DARK DAYS AHEAD? No one knows for sure. [Photo by Richard McCaffrey]
In February of 1997, two granddaughters of former Providence Journal publisher Stephen O. Metcalf (the first of three successive Metcalfs to hold that position) paid $9828 for a full-page ad in the paper.
“We mourn the sale of the Providence Journal Company to A. H. Belo,” it read. “The news of this transaction was a complete shock and greatly upset us; but more importantly, we are saddened by the loss of the independence of the newspaper and what that has meant for well over 100 years to the citizens of Providence and the State of Rhode Island.”
The sisters were referring to the blockbuster transaction by which that Dallas-based media conglomerate forked over $1.5 billion for the Journal and its handful of local television stations. The deal made Belo “the 10th-largest television group in the country, measured by household reach,” The New York Times reported.
In addition to whatever bitterness the sale left at the Metcalf family dinner table, it also left plenty of uncertainty at Journal HQ. In a follow-up article after the deal closed, the Times wrote, “[T]hese journalists wonder, would Belo one day sell The Journal-Bulletin to a less hospitable chain?”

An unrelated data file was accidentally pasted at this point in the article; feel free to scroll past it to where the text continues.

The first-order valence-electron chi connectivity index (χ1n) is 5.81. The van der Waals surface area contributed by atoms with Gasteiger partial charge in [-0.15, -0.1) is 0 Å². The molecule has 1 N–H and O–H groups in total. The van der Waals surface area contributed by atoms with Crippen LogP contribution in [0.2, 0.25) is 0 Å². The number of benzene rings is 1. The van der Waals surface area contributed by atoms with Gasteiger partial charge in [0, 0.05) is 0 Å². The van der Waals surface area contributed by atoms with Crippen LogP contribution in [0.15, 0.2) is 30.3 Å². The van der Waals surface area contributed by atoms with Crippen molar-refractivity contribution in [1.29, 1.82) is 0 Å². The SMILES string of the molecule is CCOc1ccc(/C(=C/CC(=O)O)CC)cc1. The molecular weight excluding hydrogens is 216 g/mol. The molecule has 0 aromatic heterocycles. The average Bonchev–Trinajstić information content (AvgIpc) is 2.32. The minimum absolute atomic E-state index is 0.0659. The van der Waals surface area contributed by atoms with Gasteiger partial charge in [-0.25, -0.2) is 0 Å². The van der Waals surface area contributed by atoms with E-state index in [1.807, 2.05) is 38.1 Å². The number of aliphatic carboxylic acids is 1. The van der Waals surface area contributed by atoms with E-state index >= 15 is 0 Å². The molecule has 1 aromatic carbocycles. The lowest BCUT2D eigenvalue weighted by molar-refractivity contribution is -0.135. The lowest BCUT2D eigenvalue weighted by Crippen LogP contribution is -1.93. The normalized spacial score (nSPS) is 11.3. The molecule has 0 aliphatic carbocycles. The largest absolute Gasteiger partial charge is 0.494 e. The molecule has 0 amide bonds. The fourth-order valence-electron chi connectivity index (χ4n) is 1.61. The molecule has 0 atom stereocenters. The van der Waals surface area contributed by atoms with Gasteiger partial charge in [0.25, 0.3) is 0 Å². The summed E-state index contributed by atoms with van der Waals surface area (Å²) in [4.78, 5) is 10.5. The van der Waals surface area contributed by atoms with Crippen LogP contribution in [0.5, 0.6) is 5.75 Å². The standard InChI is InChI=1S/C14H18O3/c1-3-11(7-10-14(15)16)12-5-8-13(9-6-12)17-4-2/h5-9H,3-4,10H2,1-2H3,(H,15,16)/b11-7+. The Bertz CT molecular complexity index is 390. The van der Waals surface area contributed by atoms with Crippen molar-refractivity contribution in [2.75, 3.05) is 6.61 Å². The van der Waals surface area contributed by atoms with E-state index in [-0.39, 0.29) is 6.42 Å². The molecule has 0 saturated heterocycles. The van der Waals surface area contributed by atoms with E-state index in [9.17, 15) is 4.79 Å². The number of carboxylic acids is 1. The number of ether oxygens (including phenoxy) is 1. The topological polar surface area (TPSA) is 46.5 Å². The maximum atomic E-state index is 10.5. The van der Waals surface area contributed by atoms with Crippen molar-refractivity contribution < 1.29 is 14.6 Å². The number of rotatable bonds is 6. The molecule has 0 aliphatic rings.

Seventeen years later, we have an answer — or, at least, a partial one. Last week, on the day after the Journal celebrated its 185th anniversary, the paper announced it would be sold for $46 million to a new chain: the New Media Investment Group, parent company of GateHouse Media.
But will this new owner be “less hospitable” than Belo, as Journal staffers once feared?
It’s impossible to say at this point. But we still went searching for answers to three pressing questions.
WHO ARE THE JOURNAL’S NEW OWNERS?
In this post-Metcalf world, it can feel like you need an MBA just to understand who, exactly, is buying the ProJo.
One way of describing the situation, it seems, is to say “a post-bankruptcy media conglomerate called GateHouse Media now operating under a parent company, the New Media Investment Group, which itself is owned by a larger firm called Fortress Investment Group LLC, which manages over $60 billion in assets from offices all over the world.”
Another way is to say that the Journal will soon be owned by a huge-assed, non-local, megacompany with a portfolio of “451 community publications, 367 related websites, and six yellow page directories” that “operate[s] in 363 markets across 27 states.” These are the Big Boys. . . even if they’re “New Media” Big Boys who brag about how many yellow page directories they own.
The company does not enjoy the greatest reputation. As Philippe and Jorge mention this week, readers of the journo-gossip warehouse, jimromenesko.com, know that GateHouse is infamous for a 2013 memo sent to employees at two of its Massachusetts papers, The Brockton Enterprise and the Quincy’s Patriot Ledger, announcing, “We will no longer be able to supply coffee service in our newsrooms.” More recently, the alt-weekly Illinois Times (which follows GateHouse news after the company purchased Springfield’s State Journal-Register) quoted a “former GateHouse employee” who said, “You seen Goodfellas?. . . GateHouse is like Paulie when he buys that guy’s restaurant, runs up bills on the joint’s credit, then has Joe Pesci burn it down when he can’t extract any more money from it.”